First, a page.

Fighter Planes: Lockheed Martin F-16
The world's most popular fighter plane
by David Noland
The F-16—officially called the Fighting Falcon, but known as the Viper among its pilots—is the world's most popular fighter plane. More than 4,400 have been built for the air forces of 25 countries. Small, simple, and relatively cheap, the F-16 has a number of technological breakthroughs that have made it the world's Top Gun for almost three decades.
The F-16 grew out of the lessons of Vietnam, where America's hulking twin-engine F-4 Phantom fighters were badly outmaneuvered by lighter, more agile Russian-built MiG-21s. The prototype YF-16 first flew in 1974, and won a fly-off with the Northrop YF-17 to be the Air Force's new air-combat fighter. The F-16 joined the USAF in 1979, and is still this country's front-line fighter plane, with more than 1,500 operational today. The Air Force took delivery of its last F-16 in 2005.
"Fly-by-Wire" Control System
The F-16's most innovative design feature is its "fly-by-wire" control system, the first on any aircraft. In a normal plane, the pilot moves a control wheel or stick connected to the plane's elevator, ailerons, and rudder. But in the F-16, a computer moves the control surfaces in response to electronic input from the pilot's control stick.
This innovation allowed the F-16 to be designed with negative stability, which makes it more maneuverable. An unstable aircraft is normally difficult or impossible for a human pilot to keep under control. But the F-16's quadruple-redundant fly-by-wire computer automatically makes constant split-second corrections to keep the plane stable.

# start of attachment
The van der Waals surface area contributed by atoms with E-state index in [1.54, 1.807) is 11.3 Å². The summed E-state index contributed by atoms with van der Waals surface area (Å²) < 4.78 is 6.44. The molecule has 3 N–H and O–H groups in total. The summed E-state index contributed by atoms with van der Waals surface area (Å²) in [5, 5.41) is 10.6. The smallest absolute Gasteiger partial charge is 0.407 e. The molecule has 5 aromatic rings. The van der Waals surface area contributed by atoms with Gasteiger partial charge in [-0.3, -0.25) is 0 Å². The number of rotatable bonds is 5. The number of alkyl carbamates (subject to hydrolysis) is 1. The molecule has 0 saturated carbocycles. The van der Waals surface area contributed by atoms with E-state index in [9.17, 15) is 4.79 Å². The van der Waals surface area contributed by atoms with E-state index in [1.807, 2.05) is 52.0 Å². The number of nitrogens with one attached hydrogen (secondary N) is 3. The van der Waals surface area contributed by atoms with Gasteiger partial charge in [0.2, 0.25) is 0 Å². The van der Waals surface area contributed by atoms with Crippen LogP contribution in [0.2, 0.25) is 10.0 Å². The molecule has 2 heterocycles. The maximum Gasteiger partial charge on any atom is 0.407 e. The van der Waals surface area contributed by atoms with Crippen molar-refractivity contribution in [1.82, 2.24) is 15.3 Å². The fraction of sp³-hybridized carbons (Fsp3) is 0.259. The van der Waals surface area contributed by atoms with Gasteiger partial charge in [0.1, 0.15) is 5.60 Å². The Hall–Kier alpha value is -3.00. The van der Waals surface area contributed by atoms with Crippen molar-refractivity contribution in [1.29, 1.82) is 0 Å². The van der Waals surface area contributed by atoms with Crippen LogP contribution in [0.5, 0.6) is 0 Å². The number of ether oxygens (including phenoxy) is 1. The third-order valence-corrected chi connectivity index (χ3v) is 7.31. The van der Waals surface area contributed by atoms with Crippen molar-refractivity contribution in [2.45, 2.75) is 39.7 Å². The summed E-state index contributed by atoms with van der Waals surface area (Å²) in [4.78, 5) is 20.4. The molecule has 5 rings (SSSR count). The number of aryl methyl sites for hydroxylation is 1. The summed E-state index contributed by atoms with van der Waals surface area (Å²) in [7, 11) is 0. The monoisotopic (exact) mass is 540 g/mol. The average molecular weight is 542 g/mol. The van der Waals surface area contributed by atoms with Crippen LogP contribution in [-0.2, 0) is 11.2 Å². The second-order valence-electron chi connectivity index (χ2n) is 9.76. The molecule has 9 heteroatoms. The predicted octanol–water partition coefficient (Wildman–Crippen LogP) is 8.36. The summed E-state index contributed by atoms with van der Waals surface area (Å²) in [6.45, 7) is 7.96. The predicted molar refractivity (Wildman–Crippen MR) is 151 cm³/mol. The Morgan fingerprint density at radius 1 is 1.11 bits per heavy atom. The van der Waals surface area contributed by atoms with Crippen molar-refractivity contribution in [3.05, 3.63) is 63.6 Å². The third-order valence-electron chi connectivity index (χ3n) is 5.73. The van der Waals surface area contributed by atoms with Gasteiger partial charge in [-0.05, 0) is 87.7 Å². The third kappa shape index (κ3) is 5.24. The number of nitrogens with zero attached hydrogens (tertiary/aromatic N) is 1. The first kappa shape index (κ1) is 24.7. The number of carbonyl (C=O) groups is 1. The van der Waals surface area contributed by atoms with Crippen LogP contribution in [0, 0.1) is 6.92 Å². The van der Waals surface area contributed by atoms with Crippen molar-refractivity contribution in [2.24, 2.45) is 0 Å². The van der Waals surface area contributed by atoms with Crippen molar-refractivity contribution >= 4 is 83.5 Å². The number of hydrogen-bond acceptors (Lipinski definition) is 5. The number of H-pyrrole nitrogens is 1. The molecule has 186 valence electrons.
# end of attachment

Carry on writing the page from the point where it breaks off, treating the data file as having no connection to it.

The F-16 is designed to maneuver at up to nine g's. This allows it to turn tighter than other fighters, a big advantage in a dogfight. But at such high g-loadings, the pilot is crushed down into his seat by almost a ton of force, and can barely lift a finger. So the F-16 has a small side-mounted control stick on an armrest. Instead of moving back and forth, the F-16's fixed joystick responds to hand pressure. In a tight, high-g turn, an otherwise immobilized F-16 pilot can literally fly with the twitch of a finger.
Aerodynamics also help the F-16's maneuverability. Wing-body strakes along the nose generate vortexes, small whirling tornadoes of air that flow back across the wings. The resulting "vortex lift" helps keep the F-16 wing from stalling at the high angles of attack required for extreme maneuvering.
Originally designed and built by General Dynamics, the F-16 and its Ft. Worth assembly plant were sold to Lockheed in 1993. Lockeed then merged with Martin in 1995.
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